Smoking cigarettes simulates cystic fibrosis
If you smoke cigarettes, you have more in common with someone who has cystic fibrosis than you think. A new research report appearing online in the FASEB Journal (http://www.fasebj.org) shows that smoking cigarettes affects the lungs in a way that is very similar to cystic fibrosis, a life threatening disease affecting the lungs and other organs...
Mutations in the cystic fibrosis transmembrane conductance regulator (CFTR) gene result in defective epithelial cAMP-dependent Cl- secretion and increased airway Na+ absorption. The mechanistic links between these altered ion transport processes and the pathogenesis of cystic fibrosis lung disease, however, are unclear. To test the hypothesis that accelerated Na+ transport alone can produce cystic fibrosis-like lung disease, we generated mice with airway-specific overexpression of epithelial Na+ channels (ENaC). Here we show that increased airway Na+ absorption in vivo caused airway surface liquid (ASL) volume depletion, increased mucus concentration, delayed mucus transport and mucus adhesion to airway surfaces. Defective mucus transport caused a severe spontaneous lung disease sharing features with cystic fibrosis, including mucus obstruction, goblet cell metaplasia, neutrophilic inflammation and poor bacterial clearance. We conclude that increasing airway Na+ absorption initiates cystic fibrosis-like lung disease and produces a model for the study of the pathogenesis and therapy of this disease.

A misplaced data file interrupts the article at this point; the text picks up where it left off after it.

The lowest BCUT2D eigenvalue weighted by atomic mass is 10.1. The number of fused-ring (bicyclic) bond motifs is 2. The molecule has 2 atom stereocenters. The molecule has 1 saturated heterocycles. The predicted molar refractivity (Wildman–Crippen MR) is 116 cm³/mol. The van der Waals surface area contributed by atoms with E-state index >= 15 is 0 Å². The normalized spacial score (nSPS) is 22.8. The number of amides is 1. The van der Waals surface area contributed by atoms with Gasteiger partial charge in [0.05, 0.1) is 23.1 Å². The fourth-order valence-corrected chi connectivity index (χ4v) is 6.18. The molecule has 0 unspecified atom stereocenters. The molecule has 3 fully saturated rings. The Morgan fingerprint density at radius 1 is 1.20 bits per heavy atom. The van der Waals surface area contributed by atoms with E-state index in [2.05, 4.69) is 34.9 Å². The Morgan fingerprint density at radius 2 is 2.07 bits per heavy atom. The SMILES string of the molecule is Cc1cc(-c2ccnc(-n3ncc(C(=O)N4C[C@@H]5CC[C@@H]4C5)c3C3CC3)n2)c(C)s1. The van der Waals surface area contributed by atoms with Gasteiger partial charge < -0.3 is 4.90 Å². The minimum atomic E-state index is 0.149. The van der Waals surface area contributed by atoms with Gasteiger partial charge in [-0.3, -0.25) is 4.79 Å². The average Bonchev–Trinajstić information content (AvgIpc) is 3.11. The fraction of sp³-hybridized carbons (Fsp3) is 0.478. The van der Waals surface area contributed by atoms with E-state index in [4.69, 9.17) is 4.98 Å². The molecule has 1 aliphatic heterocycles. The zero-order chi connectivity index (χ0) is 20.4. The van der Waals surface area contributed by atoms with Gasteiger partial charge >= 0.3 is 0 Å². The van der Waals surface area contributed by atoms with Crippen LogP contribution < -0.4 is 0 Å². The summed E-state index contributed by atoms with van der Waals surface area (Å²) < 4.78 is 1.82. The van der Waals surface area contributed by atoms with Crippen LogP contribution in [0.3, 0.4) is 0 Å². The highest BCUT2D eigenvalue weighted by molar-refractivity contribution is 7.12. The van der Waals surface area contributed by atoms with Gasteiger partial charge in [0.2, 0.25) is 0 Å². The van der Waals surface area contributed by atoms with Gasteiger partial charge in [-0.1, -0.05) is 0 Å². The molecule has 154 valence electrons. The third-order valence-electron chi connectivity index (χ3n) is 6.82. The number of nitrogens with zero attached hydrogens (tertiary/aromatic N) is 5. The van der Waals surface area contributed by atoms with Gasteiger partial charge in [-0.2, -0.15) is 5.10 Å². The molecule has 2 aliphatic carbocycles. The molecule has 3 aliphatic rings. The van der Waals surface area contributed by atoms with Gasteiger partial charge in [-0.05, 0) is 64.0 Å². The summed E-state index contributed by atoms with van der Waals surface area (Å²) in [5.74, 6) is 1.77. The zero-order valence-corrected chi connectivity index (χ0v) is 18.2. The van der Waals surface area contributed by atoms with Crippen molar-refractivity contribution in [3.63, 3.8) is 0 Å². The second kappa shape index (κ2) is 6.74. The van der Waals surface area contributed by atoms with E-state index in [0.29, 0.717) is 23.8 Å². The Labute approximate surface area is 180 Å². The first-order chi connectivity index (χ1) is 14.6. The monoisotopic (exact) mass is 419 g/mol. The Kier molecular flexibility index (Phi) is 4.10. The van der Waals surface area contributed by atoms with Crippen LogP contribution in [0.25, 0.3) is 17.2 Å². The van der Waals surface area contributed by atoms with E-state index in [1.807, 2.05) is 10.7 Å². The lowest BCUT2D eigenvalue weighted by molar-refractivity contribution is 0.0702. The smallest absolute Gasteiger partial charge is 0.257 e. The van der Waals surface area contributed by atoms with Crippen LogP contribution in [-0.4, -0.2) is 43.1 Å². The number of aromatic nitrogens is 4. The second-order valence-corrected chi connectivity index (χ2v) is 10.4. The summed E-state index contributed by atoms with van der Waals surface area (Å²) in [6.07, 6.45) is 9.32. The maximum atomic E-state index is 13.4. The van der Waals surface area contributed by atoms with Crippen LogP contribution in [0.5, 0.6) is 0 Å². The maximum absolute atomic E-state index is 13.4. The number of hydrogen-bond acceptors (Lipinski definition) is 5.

Cystic fibrosis (CF) is characterized by defective mucociliary clearance and chronic airway infection by a complex microbiota. Infection, persistent inflammation and periodic episodes of acute pulmonary exacerbation contribute to an irreversible decline in CF lung function. While the factors leading to acute exacerbations are poorly understood, antibiotic treatment can temporarily resolve pulmonary symptoms and partially restore lung function. Previous studies indicated that exacerbations may be associated with changes in microbial densities and the acquisition of new microbial species. Given the complexity of the CF microbiota, we applied massively parallel pyrosequencing to identify changes in airway microbial community structure in 23 adult CF patients during acute pulmonary exacerbation, after antibiotic treatment and during periods of stable disease.